By Jinal Shah
New York: In celebration of International Women’s Day, Women’s Education Project (WEP) on Monday honored Kaycee Jennings of the Documentary Group and producer of the film ‘Girl Rising’ with WEP’s first ever Red Bangle Award at the Indian Consulate here. The award goes to ‘exceptional women who by their life and accomplishment demonstrate the indomitable eloquence of the human spirit and inspire others to higher goals’.
The film, from Oscar-nominated director Richard E. Robbins, presents the stories of nine courageous young girls/women from developing countries and the challenges they overcame to pursue their dreams. Jennings is the first to be honored with the Red Bangle. She accepted the award on behalf of the nine young girls/women featured in the film.
“It could be depressing -- extreme poverty, child marriage, gender violence, child trafficking, HIV/AIDS -- except that there is a solution: education. Let them go to school, let them stay in school, let them thrive, let them contribute to our world,” said Jennings adding, “These nine girls are the faces of Girl Rising, they are also faces of change - Sokha from Cambodia, Wadly from Haiti, Suma from Nepal, Yasmin from Egypt, Asmera from Ethiopia, Ruksana from India, Senna from Peru, Mariama from Sierra Leone and Amina from Afghanistan. I am proud to be here representing them. The circumstances these girls come from were tough and the barriers they face are truly daunting, but these girls’ spirits are indomitable. They are strong, courageous and determined and given an opportunity they can change our world.”
Take Ruksana, daughter of a pavement dweller in Kolkata. “Ruksana is a dreamer. She sleeps in the colorful world of her imagi
nation - world of flowers and birds and bright blue skies. It’s a stark contrast from her real world pavement of Kolkata where she lives. Ruksana’s parents are committed to their children’s education and despite their hardships they moved to the city just so that their daughters could be educated. Ruksana is now going to school, and learning dance and karate and when she grows up she says she wants to teach art,” said Jennings.
Ruksana represents the next phase of the Girl Rising’s global campaign - Girl Rising India.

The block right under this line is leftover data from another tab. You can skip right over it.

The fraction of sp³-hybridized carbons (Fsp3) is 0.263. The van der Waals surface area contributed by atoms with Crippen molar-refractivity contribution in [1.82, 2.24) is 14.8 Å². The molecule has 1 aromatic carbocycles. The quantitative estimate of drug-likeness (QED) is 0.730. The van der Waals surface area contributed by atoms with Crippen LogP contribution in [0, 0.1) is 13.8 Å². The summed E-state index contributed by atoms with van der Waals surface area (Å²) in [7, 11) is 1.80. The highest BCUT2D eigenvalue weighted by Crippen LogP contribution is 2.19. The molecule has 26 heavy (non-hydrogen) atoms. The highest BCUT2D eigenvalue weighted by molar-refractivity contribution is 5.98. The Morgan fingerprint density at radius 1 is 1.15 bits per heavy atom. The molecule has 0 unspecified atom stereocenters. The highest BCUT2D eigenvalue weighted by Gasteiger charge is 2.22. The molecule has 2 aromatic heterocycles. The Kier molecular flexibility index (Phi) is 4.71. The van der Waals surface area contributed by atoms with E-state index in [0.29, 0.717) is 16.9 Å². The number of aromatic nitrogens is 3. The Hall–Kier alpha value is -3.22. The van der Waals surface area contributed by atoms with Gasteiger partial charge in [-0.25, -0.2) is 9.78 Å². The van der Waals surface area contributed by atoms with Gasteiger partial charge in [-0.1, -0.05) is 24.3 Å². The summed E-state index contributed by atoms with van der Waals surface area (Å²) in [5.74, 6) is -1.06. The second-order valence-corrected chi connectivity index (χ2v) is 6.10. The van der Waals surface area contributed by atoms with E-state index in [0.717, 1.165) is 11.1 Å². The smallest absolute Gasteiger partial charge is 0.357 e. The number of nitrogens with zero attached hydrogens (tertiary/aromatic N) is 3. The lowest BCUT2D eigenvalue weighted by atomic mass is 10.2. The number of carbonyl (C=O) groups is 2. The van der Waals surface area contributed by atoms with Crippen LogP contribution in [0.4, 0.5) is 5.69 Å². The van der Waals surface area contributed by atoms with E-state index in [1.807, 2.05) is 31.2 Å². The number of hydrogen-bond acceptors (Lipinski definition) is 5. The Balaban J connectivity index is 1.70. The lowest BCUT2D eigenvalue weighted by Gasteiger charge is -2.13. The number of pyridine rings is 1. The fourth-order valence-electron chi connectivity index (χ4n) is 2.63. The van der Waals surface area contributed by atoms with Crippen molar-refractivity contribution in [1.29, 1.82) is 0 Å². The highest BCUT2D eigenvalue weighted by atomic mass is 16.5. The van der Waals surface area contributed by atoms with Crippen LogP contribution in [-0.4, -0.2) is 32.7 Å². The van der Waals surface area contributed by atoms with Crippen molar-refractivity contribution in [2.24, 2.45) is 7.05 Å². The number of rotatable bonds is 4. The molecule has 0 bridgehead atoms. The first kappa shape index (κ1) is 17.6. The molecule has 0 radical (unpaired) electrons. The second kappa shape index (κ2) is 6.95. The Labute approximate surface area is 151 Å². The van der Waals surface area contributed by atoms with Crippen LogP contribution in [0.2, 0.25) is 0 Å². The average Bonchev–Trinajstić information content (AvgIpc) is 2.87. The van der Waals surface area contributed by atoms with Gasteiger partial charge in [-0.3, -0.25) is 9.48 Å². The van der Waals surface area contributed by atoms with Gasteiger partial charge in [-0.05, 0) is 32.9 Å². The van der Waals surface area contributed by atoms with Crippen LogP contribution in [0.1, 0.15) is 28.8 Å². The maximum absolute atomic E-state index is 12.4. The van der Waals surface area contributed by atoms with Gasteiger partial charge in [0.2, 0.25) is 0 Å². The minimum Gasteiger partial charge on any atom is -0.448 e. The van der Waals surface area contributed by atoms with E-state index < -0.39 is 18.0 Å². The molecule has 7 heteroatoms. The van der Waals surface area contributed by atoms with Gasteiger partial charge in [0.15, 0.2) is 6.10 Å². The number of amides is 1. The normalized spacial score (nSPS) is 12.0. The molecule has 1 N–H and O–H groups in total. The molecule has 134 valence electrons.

"The transformative power of education is overwhelming, so we’re incredibly excited to have the opportunity to bring the Girl Rising campaign to India. With the support and guidance of a group of local partners, we look forward to using all the persuasiveness of Girl Rising storytelling to focus attention on the critical goals of raising secondary school completion rates for girls and reducing gender-based discrimination,” said Jennings.
As part of the Girl Rising India campaign, the film ‘Girl Rising India’ will harness talents of nine of Bollywood’s biggest stars in a Hindi version. The campaign, which is aimed at changing the lives of girls across the country through powerful storytelling and visible advocacy, is designed to spark grassroots, community-led change for girls.
The award ceremony at the Consulate was followed by a discussion with Jennings and Zoe Timms, WEP project director, that was moderated by Mythili Rao of the South Asian American Journalists Association (SAAJA). The discussions highlighted the work done and challenges faced by WEP at their centers in Madurai, Hyderabad, Kadapa and reflected on the issue of rape in India.
Consul General Dnyaneshwar Mulay announced the 2015 Media India series after the success of the 2014 lecture series. “For the 2015 lecture series called ‘Womenity’ we will have all women speakers. They will not necessarily talk about women’s empowerment. Instead these empowered women will talk about their success, challenges in their own fields,” he said.
Update: 20 March, 2015